Wednesday, November 24, 2010

Cape Town, the Mother City

Last week I was fortunate to travel to Cape Town, South Africa, for 3 days of travel including the USA/South Africa friendly soccer match.  It was so exciting to travel to another part of South Africa that I’ve never seen before.  As my flight from Bloemfontein was approaching the mountain ranges of the Western Cape, the view from my window seat was amazing.  Despite being thousands of feet from the peaks, it seemed as if we were flying just above the mountains.  The rigid mountain summits were juxtaposed by long winding walking paths, to and from rural huts and villages amongst the mountains.  It was beautiful. 

I met Josh, a fellow YAGM volunteer serving in Escourt, at the Cape Town airport and we headed into town.  We arrived at the apartment we were staying which was conveniently located downtown on St. George’s Mall.  Our accommodation was arranged through the Couch Surfing travel’s network, which offered us a free place to stay.  Our host was very gracious and welcoming, which made our stay quite comfortable and stress free.  After settling in, we met with a friend of mine that I knew in Lesotho during my trip there in 2009.  It was yet another example of how this is truly a small world after all!

Wednesday was the big exciting day.  We got up early and hiked Lion’s Head mountain, the peak mountain next to the famed Table Mountain.  It took us about an hour to hike the 3km trail to the summit, and the view from the top was amazing.  You could see the entire city, Robben Island, as well as the other mountain ranges.  After our hot day of hiking, we headed down to the beach.  We hopped in the frigid water and relished in the moment of riding in the waves in Cape Town.  After resting up after a long day, we walked to Green Point Stadium for the USA/South Africa soccer match.  The stadium is was outstanding, and the entire city was buzzing with excitement.  The game was fully sold out, and the loud constant hum of vuvuzelas went on the entire game.  Despite rooting for both teams, the USA won the game 1-0.  It was an amazing international experience!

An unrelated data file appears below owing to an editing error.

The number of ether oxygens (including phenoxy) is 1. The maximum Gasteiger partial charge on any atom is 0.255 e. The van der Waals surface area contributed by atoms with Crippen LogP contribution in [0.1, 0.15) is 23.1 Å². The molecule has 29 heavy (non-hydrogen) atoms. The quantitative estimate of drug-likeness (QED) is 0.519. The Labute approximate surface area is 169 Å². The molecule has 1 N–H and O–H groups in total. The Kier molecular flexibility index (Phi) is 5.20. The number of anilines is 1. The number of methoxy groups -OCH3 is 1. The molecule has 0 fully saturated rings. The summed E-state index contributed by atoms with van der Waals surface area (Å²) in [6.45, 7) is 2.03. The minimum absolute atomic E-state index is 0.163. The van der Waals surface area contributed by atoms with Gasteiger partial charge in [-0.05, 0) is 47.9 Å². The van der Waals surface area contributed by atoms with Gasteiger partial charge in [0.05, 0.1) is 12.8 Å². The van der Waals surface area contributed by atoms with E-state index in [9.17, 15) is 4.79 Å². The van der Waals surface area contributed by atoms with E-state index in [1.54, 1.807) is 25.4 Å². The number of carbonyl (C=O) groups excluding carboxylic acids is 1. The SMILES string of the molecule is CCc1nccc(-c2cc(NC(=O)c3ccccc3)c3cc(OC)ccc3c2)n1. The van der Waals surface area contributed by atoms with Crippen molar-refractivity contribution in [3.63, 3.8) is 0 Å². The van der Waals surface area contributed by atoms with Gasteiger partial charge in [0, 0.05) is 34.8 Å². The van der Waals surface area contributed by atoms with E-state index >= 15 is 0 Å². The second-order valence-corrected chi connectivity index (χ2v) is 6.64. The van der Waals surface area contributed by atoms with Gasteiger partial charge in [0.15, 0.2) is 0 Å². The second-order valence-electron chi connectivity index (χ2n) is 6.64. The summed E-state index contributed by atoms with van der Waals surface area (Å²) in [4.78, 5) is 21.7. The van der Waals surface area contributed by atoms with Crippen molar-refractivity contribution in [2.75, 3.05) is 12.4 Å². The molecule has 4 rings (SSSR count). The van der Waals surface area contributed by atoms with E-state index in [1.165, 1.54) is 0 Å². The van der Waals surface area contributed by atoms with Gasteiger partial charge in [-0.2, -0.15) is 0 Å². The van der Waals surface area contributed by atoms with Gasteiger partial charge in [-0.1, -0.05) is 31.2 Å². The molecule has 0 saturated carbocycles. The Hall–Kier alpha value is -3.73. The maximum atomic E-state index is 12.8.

The next morning Josh had to leave early for an earlier flight, so I had the day to myself.  So I decided to follow the recommended walking tour mentioned in my ‘Lonely Planet: A Guide to South Africa,’ book.  I have always been interested in history, and the walking tour took me across parts of the city that I may not have normally have seen.  I got to see the Castle of Good Hope, (the oldest known building in South Africa,) old public squares and churches, as well as important historic sites.  The end of my walking tour brought me to the first Lutheran church built in South Africa, which was located in town.  It was a beautifully built church, which was originally disguised as a barn because they were barred from worshiping at first.  There was a striking pulpit built by the master German sculptor Anton Anreith, and everything was still original.

My trip to Cape Town was short, but very sweet.  The weather was great, the people were kind, and the experiences were some I’ll never forget.  I can’t wait to see more of this wonderful country and experience all it has to offer.

Wednesday, November 10, 2010

Descriptive Answers

So, as I have been living my life in South Africa, I have encountered numerous questions ranging from the weather, to the food, to my living conditions.  I will attempt to answer some of these questions as I describe things in this blog.